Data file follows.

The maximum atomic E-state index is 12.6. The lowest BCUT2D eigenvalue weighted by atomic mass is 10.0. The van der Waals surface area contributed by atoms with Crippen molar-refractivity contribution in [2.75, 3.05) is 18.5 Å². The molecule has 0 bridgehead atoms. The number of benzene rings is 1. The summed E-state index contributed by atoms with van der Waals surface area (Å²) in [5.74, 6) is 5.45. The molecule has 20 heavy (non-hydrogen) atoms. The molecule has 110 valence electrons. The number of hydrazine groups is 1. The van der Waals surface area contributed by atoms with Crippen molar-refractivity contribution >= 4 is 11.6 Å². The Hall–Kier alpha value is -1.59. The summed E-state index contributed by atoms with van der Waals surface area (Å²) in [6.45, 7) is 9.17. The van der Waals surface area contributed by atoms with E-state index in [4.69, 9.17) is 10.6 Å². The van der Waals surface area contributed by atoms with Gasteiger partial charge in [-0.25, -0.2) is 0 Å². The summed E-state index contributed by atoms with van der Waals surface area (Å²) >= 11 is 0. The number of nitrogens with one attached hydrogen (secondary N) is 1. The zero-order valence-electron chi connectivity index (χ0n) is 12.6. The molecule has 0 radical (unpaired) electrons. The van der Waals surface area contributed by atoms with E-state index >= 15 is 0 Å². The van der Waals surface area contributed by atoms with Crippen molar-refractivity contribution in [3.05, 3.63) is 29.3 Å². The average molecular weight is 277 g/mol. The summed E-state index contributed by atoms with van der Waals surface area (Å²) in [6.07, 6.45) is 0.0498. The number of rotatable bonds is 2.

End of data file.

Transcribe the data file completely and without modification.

The maximum atomic E-state index is 12.6. The lowest BCUT2D eigenvalue weighted by atomic mass is 10.0. The van der Waals surface area contributed by atoms with Crippen molar-refractivity contribution in [2.75, 3.05) is 18.5 Å². The molecule has 0 bridgehead atoms. The number of benzene rings is 1. The summed E-state index contributed by atoms with van der Waals surface area (Å²) in [5.74, 6) is 5.45. The molecule has 20 heavy (non-hydrogen) atoms. The molecule has 110 valence electrons. The number of hydrazine groups is 1. The van der Waals surface area contributed by atoms with Crippen molar-refractivity contribution >= 4 is 11.6 Å². The Hall–Kier alpha value is -1.59. The summed E-state index contributed by atoms with van der Waals surface area (Å²) in [6.45, 7) is 9.17. The van der Waals surface area contributed by atoms with E-state index in [4.69, 9.17) is 10.6 Å². The van der Waals surface area contributed by atoms with Gasteiger partial charge in [-0.25, -0.2) is 0 Å². The summed E-state index contributed by atoms with van der Waals surface area (Å²) >= 11 is 0. The number of nitrogens with one attached hydrogen (secondary N) is 1. The zero-order valence-electron chi connectivity index (χ0n) is 12.6. The molecule has 0 radical (unpaired) electrons. The van der Waals surface area contributed by atoms with E-state index >= 15 is 0 Å². The van der Waals surface area contributed by atoms with Crippen molar-refractivity contribution in [3.05, 3.63) is 29.3 Å². The average molecular weight is 277 g/mol. The summed E-state index contributed by atoms with van der Waals surface area (Å²) in [6.07, 6.45) is 0.0498. The number of rotatable bonds is 2.